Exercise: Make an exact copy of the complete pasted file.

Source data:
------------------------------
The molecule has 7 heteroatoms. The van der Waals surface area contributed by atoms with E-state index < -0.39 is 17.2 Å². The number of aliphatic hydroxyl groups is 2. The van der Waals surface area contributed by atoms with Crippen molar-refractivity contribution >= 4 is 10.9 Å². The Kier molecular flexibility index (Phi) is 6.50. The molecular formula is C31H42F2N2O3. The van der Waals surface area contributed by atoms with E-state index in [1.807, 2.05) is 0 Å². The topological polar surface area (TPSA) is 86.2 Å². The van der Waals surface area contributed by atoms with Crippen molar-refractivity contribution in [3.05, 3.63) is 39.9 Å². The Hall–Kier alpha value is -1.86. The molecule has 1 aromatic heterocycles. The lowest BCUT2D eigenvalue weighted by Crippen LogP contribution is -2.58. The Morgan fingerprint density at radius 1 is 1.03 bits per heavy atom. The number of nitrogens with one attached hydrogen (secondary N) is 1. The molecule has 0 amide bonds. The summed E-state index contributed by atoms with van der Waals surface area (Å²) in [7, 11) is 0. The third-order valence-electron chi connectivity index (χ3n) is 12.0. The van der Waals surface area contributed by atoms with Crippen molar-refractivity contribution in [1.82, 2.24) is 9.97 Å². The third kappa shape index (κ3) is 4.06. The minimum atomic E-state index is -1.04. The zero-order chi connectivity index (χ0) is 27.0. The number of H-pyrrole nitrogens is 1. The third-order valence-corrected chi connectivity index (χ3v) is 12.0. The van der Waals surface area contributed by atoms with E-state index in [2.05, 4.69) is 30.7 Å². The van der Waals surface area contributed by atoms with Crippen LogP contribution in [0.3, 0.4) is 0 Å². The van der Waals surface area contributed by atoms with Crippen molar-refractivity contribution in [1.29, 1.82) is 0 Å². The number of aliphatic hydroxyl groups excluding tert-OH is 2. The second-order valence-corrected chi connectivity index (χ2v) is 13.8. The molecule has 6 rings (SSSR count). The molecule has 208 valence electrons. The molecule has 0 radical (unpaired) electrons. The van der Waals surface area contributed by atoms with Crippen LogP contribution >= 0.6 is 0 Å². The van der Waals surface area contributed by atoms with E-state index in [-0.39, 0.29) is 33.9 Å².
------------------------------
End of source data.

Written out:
The molecule has 7 heteroatoms. The van der Waals surface area contributed by atoms with E-state index < -0.39 is 17.2 Å². The number of aliphatic hydroxyl groups is 2. The van der Waals surface area contributed by atoms with Crippen molar-refractivity contribution >= 4 is 10.9 Å². The Kier molecular flexibility index (Phi) is 6.50. The molecular formula is C31H42F2N2O3. The van der Waals surface area contributed by atoms with E-state index in [1.807, 2.05) is 0 Å². The topological polar surface area (TPSA) is 86.2 Å². The van der Waals surface area contributed by atoms with Crippen molar-refractivity contribution in [3.05, 3.63) is 39.9 Å². The Hall–Kier alpha value is -1.86. The molecule has 1 aromatic heterocycles. The lowest BCUT2D eigenvalue weighted by Crippen LogP contribution is -2.58. The Morgan fingerprint density at radius 1 is 1.03 bits per heavy atom. The number of nitrogens with one attached hydrogen (secondary N) is 1. The molecule has 0 amide bonds. The summed E-state index contributed by atoms with van der Waals surface area (Å²) in [7, 11) is 0. The third-order valence-electron chi connectivity index (χ3n) is 12.0. The van der Waals surface area contributed by atoms with Crippen molar-refractivity contribution in [1.82, 2.24) is 9.97 Å². The third kappa shape index (κ3) is 4.06. The minimum atomic E-state index is -1.04. The zero-order chi connectivity index (χ0) is 27.0. The number of H-pyrrole nitrogens is 1. The third-order valence-corrected chi connectivity index (χ3v) is 12.0. The van der Waals surface area contributed by atoms with E-state index in [2.05, 4.69) is 30.7 Å². The van der Waals surface area contributed by atoms with Crippen LogP contribution in [0.3, 0.4) is 0 Å². The van der Waals surface area contributed by atoms with Crippen molar-refractivity contribution in [1.29, 1.82) is 0 Å². The number of aliphatic hydroxyl groups excluding tert-OH is 2. The second-order valence-corrected chi connectivity index (χ2v) is 13.8. The molecule has 6 rings (SSSR count). The molecule has 208 valence electrons. The molecule has 0 radical (unpaired) electrons. The van der Waals surface area contributed by atoms with Crippen LogP contribution >= 0.6 is 0 Å². The van der Waals surface area contributed by atoms with E-state index in [-0.39, 0.29) is 33.9 Å².